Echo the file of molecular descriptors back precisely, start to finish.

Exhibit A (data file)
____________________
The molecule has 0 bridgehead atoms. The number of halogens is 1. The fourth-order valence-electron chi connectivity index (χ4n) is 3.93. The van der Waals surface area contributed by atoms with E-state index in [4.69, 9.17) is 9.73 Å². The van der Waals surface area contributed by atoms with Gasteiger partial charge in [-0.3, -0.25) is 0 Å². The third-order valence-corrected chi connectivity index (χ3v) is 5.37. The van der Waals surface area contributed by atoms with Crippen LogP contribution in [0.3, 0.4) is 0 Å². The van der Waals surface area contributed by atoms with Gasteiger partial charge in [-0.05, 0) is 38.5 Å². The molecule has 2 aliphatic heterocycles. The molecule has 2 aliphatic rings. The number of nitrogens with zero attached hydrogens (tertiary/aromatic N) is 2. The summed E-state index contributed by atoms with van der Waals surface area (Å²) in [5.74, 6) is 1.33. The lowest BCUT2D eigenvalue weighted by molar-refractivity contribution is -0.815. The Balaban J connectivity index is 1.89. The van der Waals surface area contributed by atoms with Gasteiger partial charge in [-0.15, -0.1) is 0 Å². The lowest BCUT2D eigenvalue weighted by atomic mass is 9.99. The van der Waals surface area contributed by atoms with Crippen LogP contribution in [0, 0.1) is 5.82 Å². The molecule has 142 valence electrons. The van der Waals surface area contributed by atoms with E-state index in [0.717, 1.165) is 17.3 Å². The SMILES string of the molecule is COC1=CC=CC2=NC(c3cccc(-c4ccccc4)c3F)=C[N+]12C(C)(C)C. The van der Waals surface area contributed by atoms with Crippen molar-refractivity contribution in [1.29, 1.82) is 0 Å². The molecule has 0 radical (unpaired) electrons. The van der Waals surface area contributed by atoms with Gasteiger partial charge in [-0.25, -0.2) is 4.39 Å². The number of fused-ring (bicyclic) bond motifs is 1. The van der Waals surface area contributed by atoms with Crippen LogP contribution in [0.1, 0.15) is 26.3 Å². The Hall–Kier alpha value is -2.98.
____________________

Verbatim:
The molecule has 0 bridgehead atoms. The number of halogens is 1. The fourth-order valence-electron chi connectivity index (χ4n) is 3.93. The van der Waals surface area contributed by atoms with E-state index in [4.69, 9.17) is 9.73 Å². The van der Waals surface area contributed by atoms with Gasteiger partial charge in [-0.3, -0.25) is 0 Å². The third-order valence-corrected chi connectivity index (χ3v) is 5.37. The van der Waals surface area contributed by atoms with Crippen LogP contribution in [0.3, 0.4) is 0 Å². The van der Waals surface area contributed by atoms with Gasteiger partial charge in [-0.05, 0) is 38.5 Å². The molecule has 2 aliphatic heterocycles. The molecule has 2 aliphatic rings. The number of nitrogens with zero attached hydrogens (tertiary/aromatic N) is 2. The summed E-state index contributed by atoms with van der Waals surface area (Å²) in [5.74, 6) is 1.33. The lowest BCUT2D eigenvalue weighted by molar-refractivity contribution is -0.815. The Balaban J connectivity index is 1.89. The van der Waals surface area contributed by atoms with Gasteiger partial charge in [-0.15, -0.1) is 0 Å². The lowest BCUT2D eigenvalue weighted by atomic mass is 9.99. The van der Waals surface area contributed by atoms with Crippen LogP contribution in [0, 0.1) is 5.82 Å². The molecule has 142 valence electrons. The van der Waals surface area contributed by atoms with E-state index in [0.717, 1.165) is 17.3 Å². The SMILES string of the molecule is COC1=CC=CC2=NC(c3cccc(-c4ccccc4)c3F)=C[N+]12C(C)(C)C. The van der Waals surface area contributed by atoms with Crippen molar-refractivity contribution in [1.29, 1.82) is 0 Å². The molecule has 0 radical (unpaired) electrons. The van der Waals surface area contributed by atoms with Gasteiger partial charge in [-0.25, -0.2) is 4.39 Å². The number of fused-ring (bicyclic) bond motifs is 1. The van der Waals surface area contributed by atoms with Crippen LogP contribution in [0.1, 0.15) is 26.3 Å². The Hall–Kier alpha value is -2.98.